The Watford Way is Smallfry Compared to the Game’s Real Problems

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Image available under Creative Commons (c) JonHall

Last week, Watford were likened to “a young super hero coming to terms with his new-found powers”.

And I’m sick of reading such nonsense.

It’s nothing personal. I like Watford. I’ve enjoyed trips to Vicarage Road a couple of times; their fans are good value; and I’ve always liked the bright shade of yellow they use on their kit. Pushed, I’d also prefer to be a Hornet than a Bee; it just sounds a bit… more substantial…

But coverage of the club reached saturation point weeks, if not months, ago.

Since their change in ownership last summer, the rights and wrongs of the Watford Way have consistently featured in the blogosphere as well as national and local media.

Ok, so at first it was kind of interesting. Curious. Novel, certainly.

And it was understandable, with this season’s Championship otherwise restricted in newsworthiness to a tired set of relegated teams from the Premier League and a similarly nouveaux – but at the time less remarkable – Nottingham Forest.

All manner of questions, therefore, were asked. Did this deal – and its acceptance – leave any reason why big English clubs couldn’t take over a smaller one and set up a similar model? What would the implications be for Watford’s excellent academy? Had the club now lost its soul and sense of direction? Would the Football League now become a finishing school for foreign teams? Most infamously, was the Pozzo takeover really a snapshot into EVERYTHING THAT’S WRONG WITH THE MODERN GAME?

In the search of hits we ourselves were guilty of ascending the bandwagon, hosting a bluffer’s guide to the club’s various new arrivals; a short overview of the Pozzo’s involvement with Granada and Michael Moruzzi’s excellent retort to Watford’s detractors.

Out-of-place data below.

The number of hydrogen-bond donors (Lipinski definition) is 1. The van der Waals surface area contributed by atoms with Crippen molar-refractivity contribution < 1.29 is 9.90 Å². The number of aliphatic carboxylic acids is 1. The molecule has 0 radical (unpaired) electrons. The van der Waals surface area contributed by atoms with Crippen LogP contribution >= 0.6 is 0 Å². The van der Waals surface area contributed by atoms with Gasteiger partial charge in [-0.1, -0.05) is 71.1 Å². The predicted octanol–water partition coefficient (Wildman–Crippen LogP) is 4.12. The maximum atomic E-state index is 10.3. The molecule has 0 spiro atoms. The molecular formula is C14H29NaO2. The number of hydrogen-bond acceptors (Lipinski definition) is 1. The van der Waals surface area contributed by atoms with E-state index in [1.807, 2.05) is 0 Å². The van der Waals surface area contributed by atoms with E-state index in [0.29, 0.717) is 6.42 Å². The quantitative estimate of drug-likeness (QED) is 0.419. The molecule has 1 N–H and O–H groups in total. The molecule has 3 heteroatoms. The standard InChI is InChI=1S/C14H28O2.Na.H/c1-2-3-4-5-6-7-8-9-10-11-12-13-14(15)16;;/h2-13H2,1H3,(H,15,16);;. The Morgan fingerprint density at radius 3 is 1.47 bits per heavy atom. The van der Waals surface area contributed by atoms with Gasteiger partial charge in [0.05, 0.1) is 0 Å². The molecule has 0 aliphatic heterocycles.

That said, in the last month or so things – to me at least – seemed to have quietened down considerably following another spike created by Ian Holloway’s rant (that this lean period in coverage had corresponded with one of the Hornets’ worst runs of form this season was no coincidence, some might suggest).

But in the last seven days, a combination of former owner Laurence Bassini’s very public exposure as a fraud and a liar as well as a quiet news week due to the international break has seen Watford make the headlines yet again as we were all treated to another Very Short Introduction to Watford FC (2012-).

The Watford Way does of course pose a number of useful questions related to what our football clubs stand for; how youth teams should best be developed; and what is and isn’t fair.

But there are bigger questions to concern ourselves with, such as declining crowds; models of ownership more generally; EPPP; parachute payments and the drawbridge being raised between the top flight and the rest of us.

Put another way, instead of exhaustively covering the way a single club is responding to these problems, surely we should be more worried about how a landscape has been created where rule-bending is one of the only ways a have not such as Watford can seemingly get on in the modern English game?

But I won’t hold my breath. Anyone who’s caught a glimpse of this Watford team can see that they’re going places, so the stories – and the nauseatingly detailed introductions – are likely to continue for the foreseeable future. So long as Watford are a threat, they’ll need to withstand the criticism and lobbying against international loans from other clubs and supporters.

Meanwhile, the big issues go unscrutinised, are left unresolved and our game continues to evolve into something I really don’t hold much affection for. But at least I have a pretty Watford team to look at when they’re on Sky.

is co-editor of The Two Unfortunates. He’s 29, supports Plymouth Argyle and takes a particular interest in the fortunes of those Football League clubs west of Bristol.

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3 Comments on "The Watford Way is Smallfry Compared to the Game’s Real Problems"

  1. Jj says:

    As a Watford fan its nice to see someone with a bit of common sense construct a good article about how the club is run, but also the implications of that on the wider game.

    In August you’d be hard pushed to find a Watford fan who wasn’t concerned about what might happen to the academy, and what an influx of foreign players would do to the image and culture of the club.